One lesson she taught that I remember best is what is best known as "The Golden Rule." With seven children, she knew that we had to live by this principle, or there would be chaos. She explained it this way: "Don't do things to others that you don't want them to do back to you." She taught us to think about what we were doing and carefully rehearse our words and actions in our minds before finally doing them. We learned to leave a quarrel alone. "Never trouble trouble, 'til trouble troubles you," she said in reference to getting along with our siblings. This taught us the art of peaceful living.

Moment's Peace by Alfred Glendenning, available from

We were often snowed-in during winter months and could not attend church, but she remembered the importance of honoring Christ. She sat us all down at the table and told us to illustrate on paper with crayons the lessons she was reading. While she read the Bible stories of the courage of Jonah, Joseph, Daniel, and Elijah, we tried to draw pictures of them. One favorite lesson that particularly stands clearly in my mind is the story of Solomon and the two women with the baby. I have learned much wisdom not only from the account itself, but from the way my mother told it. Although over the years I've attended many Bible studies and lessons, I remember these early lessons the most.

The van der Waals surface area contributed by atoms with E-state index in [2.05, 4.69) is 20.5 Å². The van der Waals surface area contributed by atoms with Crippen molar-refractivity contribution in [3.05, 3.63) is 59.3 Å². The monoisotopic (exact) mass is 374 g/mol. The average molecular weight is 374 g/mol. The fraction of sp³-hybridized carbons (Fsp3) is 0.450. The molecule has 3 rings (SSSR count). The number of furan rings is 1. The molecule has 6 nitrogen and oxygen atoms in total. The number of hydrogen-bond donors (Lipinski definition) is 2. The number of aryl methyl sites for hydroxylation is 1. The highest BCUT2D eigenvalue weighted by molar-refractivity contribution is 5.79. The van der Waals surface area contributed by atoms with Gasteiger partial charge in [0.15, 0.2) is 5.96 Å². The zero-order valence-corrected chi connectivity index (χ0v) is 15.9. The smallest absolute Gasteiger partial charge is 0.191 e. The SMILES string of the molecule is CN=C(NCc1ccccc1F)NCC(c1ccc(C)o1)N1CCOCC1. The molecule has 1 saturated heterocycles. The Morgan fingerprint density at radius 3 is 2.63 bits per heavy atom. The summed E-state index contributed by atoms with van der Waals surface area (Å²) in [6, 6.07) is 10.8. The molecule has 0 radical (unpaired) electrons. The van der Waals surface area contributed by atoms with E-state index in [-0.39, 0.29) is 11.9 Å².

By her own marveling at the beauty of the lakes and trees that surrounded us, we children learned to love nature and the God Who created it. She would enthusiastically point out to us the colors of a rainbow, sunset, or puffy white clouds in the sky that took on shapes of familiar objects. She taught us to listen carefully to things like bird calls, rain, or wind in the trees. If it had not been for this early training, I would have been lost as to how to teach my own children.